Similarly, anything unfamiliar, unidentified that moves towards the horse, may be identified as predatory behavior, and for the horse, the best way to escape a predator is by flight.

If we respond to such behavior by inflicting pain, as with the whip or spur or violent reining, we establish permanent fear of whatever caused the “spooking”.  So if a horse shys at a sheet of paper on the trail, it is thinking “I see an unfamiliar stationary thing.  I had better run away from it or it may hurt me”, and then if we hurt the horse, we have confirmed its fear.  And, horses don’t forget.  Horses with poor memories did not survive over the millions of years.

If an unfamiliar object comes towards the horse, say a kid on a bicycle for the first time, or a hiker with a big backpack, or a golf cart, or a tumbleweed, the horse’s natural reaction is flight.  It’s not stupidity.  It is nature’s wisdom.  It’s the key, for a horse, to survival in the wild.

Horses can be desensitized, with amazing speed to any sensory stimulus, no matter how severe, providing that it causes no pain.  Thus horses can become oblivious to the loudest noise, the strongest smell, the sight of anything no matter how vivid, and the touch of plastic sheets or electric clippers, or ropes on its body, and even a tiger riding on its back.

That’s why horses were so vitally useful to mankind for so many millennia in warfare.

Once we accept the concept that horses do not automatically fear predators but they do fear predatory behavior unless they are methodically and properly desensitized to it, we can understand how to best get along with and communicate with horses.

We will discuss such methods of desensitization in a future article.

Since horses have infallible memories it should now be obvious how important the first experience of any kind will be to a horse, regardless of its age.  The first experience with people, dogs, cattle, curry combs, electric clippers, wheelbarrows, flags, halters, bridles, saddles, foot trimmings, fly spray, motorcycles, crossing a puddle of water, whatever, will be remembered forever.  If that memory results in what we regard as an unsatisfactory response, it can be changed.  However that requires skill, experience, patience, persistence, and empathy.  Anger, impatience, and violence will worsen the problem.

Now you can see why determined, aggressive rapid movements and a fixed gaze on a completely green horse causes the horse to regard us as a predator, whereas a casual relaxed, soft approach, halting and even retreating if the horses reacts in a frightened manner is the best way to initially introduce a horse to anything new.  Retreat is non-predatory.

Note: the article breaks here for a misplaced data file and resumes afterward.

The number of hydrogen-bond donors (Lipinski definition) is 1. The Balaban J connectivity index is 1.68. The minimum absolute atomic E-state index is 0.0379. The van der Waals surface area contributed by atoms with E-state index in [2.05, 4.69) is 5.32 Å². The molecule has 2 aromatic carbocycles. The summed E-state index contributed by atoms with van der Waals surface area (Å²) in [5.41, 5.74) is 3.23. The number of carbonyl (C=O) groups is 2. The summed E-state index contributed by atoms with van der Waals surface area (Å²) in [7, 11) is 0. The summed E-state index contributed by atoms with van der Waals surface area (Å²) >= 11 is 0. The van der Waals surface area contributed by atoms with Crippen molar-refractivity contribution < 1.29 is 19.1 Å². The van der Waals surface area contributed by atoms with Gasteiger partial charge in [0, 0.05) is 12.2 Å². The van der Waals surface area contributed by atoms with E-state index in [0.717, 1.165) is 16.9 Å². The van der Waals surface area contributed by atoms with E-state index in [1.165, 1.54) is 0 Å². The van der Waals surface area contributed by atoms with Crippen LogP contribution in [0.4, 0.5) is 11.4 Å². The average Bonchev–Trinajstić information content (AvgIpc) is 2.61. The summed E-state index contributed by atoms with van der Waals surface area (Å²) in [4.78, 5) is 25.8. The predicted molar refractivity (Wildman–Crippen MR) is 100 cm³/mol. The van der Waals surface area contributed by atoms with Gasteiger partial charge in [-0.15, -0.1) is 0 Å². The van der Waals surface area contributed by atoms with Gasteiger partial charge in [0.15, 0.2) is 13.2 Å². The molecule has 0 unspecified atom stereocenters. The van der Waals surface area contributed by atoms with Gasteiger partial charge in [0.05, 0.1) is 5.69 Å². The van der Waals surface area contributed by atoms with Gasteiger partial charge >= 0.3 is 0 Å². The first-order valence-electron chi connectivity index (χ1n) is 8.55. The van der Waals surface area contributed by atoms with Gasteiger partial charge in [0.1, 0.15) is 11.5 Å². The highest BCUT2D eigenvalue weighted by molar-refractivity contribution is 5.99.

Later, after the horse accepts the new experience with the indifference, then you can gradually increase the intensity of the experience.  As long as it doesn’t cause pain the horse can accept it.

Horse training consists simply, of giving horses a choice between comfort and discomfort.  The discomfort can be mental or physical and it can be quite mild.  It does not have to be severe.  The ultimate goal should be 100% respect and response, but zero fear.  It can be done. 

  • What a terrific article and perspective! Thanks Dr. Miller! Wow!

  • I was once at a horse event where, quite near the stables, trailers of circus lions and bears were parked while one of them was recuperating from surgery at the nearby vet clinic. We were all amazed that the horses paid no notice to these predators. Now I know why!

  • I have a 3 year old mare who was recently injured. She will be stabled of 3 weeks, in an open stable. Our neighborhood which is surrounded by mountains has several packs of coyote. given all these circumstances is my mare still safe?

  • Hi Deborah. I apologize on missing this but this is a good question for Dr. Miller directly and he evidently didn't receive the notification of your question. I'm going to email him directly and ask about this for you even thought the time has passed as it could be helpful to someone else in the future. Thanks again! :) -Angelea